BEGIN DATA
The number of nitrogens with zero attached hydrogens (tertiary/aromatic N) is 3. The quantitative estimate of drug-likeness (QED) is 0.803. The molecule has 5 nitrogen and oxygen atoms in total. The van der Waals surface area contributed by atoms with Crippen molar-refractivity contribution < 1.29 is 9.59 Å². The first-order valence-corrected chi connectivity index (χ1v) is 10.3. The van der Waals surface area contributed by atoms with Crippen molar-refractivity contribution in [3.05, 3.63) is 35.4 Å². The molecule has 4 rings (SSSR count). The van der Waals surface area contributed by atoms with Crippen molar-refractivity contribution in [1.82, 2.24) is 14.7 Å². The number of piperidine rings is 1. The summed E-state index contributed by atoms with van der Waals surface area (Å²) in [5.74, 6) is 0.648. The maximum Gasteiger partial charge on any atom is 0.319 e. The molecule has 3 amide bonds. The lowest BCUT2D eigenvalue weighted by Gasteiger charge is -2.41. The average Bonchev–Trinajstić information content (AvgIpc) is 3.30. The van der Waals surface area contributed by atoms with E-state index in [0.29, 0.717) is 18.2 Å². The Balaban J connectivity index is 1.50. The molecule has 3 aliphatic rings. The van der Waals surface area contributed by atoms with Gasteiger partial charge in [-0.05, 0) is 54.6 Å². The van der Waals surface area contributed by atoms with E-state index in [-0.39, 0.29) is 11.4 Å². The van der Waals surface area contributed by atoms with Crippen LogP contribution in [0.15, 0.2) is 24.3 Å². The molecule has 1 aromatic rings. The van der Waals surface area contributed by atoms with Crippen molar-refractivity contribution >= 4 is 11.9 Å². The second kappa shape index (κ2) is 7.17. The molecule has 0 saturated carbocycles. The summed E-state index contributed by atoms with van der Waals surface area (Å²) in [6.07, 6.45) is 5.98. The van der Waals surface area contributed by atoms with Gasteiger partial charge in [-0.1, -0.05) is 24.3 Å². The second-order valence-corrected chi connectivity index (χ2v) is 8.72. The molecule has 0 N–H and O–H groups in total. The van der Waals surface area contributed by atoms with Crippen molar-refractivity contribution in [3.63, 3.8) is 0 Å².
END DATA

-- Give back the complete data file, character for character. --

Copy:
The number of nitrogens with zero attached hydrogens (tertiary/aromatic N) is 3. The quantitative estimate of drug-likeness (QED) is 0.803. The molecule has 5 nitrogen and oxygen atoms in total. The van der Waals surface area contributed by atoms with Crippen molar-refractivity contribution < 1.29 is 9.59 Å². The first-order valence-corrected chi connectivity index (χ1v) is 10.3. The van der Waals surface area contributed by atoms with Crippen molar-refractivity contribution in [3.05, 3.63) is 35.4 Å². The molecule has 4 rings (SSSR count). The van der Waals surface area contributed by atoms with Crippen molar-refractivity contribution in [1.82, 2.24) is 14.7 Å². The number of piperidine rings is 1. The summed E-state index contributed by atoms with van der Waals surface area (Å²) in [5.74, 6) is 0.648. The maximum Gasteiger partial charge on any atom is 0.319 e. The molecule has 3 amide bonds. The lowest BCUT2D eigenvalue weighted by Gasteiger charge is -2.41. The average Bonchev–Trinajstić information content (AvgIpc) is 3.30. The van der Waals surface area contributed by atoms with E-state index in [0.29, 0.717) is 18.2 Å². The Balaban J connectivity index is 1.50. The molecule has 3 aliphatic rings. The van der Waals surface area contributed by atoms with Gasteiger partial charge in [-0.05, 0) is 54.6 Å². The van der Waals surface area contributed by atoms with E-state index in [-0.39, 0.29) is 11.4 Å². The van der Waals surface area contributed by atoms with Crippen LogP contribution in [0.15, 0.2) is 24.3 Å². The molecule has 1 aromatic rings. The van der Waals surface area contributed by atoms with Crippen molar-refractivity contribution >= 4 is 11.9 Å². The second kappa shape index (κ2) is 7.17. The molecule has 0 saturated carbocycles. The summed E-state index contributed by atoms with van der Waals surface area (Å²) in [6.07, 6.45) is 5.98. The van der Waals surface area contributed by atoms with Gasteiger partial charge in [-0.1, -0.05) is 24.3 Å². The second-order valence-corrected chi connectivity index (χ2v) is 8.72. The molecule has 0 N–H and O–H groups in total. The van der Waals surface area contributed by atoms with Crippen molar-refractivity contribution in [3.63, 3.8) is 0 Å².